Wood favors a conservative definition of tool use. By that standard—an animal using a solid object to solve an immediate problem, rather than just to provide defense against potential predators—there aren’t any real clear examples of octopuses using tools. But, he said, defining tool use isn’t a black or white issue. There’s no single, official right answer.
Mather works from a different, but still valid, definition. She doesn’t count the coconut shell as a tool, because the octopus isn’t modifying the shell in any way, and isn’t using it to alter other things in its environment.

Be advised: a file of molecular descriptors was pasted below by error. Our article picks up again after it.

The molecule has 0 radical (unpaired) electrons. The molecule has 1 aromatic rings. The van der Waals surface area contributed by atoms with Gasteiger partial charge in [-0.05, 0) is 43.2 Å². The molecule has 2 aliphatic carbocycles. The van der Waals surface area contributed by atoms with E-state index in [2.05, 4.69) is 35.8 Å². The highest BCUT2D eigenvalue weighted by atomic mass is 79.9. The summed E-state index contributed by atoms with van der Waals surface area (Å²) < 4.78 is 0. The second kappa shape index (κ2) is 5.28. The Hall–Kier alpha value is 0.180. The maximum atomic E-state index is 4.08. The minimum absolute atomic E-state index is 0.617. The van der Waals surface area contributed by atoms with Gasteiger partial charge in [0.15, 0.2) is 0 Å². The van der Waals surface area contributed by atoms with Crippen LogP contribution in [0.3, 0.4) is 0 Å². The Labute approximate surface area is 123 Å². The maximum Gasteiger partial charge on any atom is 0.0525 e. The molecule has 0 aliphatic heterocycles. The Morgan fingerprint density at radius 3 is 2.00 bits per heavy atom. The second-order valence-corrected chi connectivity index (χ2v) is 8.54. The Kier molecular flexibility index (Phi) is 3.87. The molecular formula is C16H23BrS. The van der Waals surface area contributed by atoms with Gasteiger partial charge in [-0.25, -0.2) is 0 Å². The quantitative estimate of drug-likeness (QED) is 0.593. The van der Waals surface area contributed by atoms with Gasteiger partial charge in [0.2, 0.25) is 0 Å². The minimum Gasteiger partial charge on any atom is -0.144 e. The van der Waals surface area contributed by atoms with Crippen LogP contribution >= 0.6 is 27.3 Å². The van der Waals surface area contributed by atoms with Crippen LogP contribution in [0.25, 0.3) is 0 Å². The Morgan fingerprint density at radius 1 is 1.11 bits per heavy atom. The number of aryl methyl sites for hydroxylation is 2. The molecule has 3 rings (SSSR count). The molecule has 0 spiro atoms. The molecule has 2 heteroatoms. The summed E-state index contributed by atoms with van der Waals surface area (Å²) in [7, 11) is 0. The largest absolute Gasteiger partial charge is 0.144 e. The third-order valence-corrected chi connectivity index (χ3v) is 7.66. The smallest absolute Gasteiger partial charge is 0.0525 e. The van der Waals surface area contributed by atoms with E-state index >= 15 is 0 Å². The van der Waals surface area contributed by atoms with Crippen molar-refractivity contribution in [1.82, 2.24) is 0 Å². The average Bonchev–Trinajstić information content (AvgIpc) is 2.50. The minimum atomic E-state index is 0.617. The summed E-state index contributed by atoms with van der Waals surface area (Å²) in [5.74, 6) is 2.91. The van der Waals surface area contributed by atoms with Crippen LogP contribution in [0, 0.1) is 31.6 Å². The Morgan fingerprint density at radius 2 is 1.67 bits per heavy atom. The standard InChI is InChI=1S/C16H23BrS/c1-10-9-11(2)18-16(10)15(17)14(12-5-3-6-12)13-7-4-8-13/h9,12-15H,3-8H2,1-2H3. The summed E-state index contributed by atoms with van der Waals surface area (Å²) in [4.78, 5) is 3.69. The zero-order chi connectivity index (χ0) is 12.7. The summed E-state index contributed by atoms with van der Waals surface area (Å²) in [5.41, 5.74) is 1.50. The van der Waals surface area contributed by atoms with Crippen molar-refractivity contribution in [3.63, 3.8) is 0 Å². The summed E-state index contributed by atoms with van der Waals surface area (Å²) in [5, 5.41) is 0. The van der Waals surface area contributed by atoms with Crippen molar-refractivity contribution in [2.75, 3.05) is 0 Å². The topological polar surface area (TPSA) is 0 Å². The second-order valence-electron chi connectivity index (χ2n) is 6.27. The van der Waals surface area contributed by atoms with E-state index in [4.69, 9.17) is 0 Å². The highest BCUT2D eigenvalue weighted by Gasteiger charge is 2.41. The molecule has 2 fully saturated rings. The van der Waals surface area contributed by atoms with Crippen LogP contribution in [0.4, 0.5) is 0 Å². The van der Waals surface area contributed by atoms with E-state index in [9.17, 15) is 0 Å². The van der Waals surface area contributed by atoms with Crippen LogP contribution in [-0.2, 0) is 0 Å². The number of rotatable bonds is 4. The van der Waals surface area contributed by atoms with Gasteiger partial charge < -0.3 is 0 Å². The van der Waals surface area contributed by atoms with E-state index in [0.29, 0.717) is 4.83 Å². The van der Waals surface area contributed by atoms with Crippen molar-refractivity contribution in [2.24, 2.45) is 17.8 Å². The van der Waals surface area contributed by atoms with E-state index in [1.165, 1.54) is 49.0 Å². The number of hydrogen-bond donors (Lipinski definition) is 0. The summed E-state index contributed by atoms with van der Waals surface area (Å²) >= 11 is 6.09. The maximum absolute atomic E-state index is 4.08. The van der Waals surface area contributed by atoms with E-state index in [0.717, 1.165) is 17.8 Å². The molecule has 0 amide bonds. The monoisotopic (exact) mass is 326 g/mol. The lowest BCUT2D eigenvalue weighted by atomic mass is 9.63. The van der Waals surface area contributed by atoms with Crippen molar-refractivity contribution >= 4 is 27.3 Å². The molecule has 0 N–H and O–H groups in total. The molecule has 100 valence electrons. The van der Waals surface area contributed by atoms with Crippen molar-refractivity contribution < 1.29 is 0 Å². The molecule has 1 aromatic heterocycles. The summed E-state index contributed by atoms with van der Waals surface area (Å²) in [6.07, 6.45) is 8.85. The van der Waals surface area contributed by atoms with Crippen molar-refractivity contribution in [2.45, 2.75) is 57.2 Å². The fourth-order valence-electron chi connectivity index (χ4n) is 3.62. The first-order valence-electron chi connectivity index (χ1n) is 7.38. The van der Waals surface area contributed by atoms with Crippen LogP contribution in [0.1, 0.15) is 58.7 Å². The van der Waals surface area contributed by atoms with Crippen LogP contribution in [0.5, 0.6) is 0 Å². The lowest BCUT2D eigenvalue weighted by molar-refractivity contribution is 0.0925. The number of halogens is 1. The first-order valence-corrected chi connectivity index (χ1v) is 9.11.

But she does think octopuses use tools. In 1991, she documented octopuses collecting rocks and stacking them, outside the opening of a shelter, to form a protective fence. In fact, she said, the octopuses tended to do this before they went to sleep. That doesn’t count as tool use to Wood, but with several scientifically sound definitions, there’s room for interpretation.
Cephalopods lovers should also check out Fuck Yeah Octopus.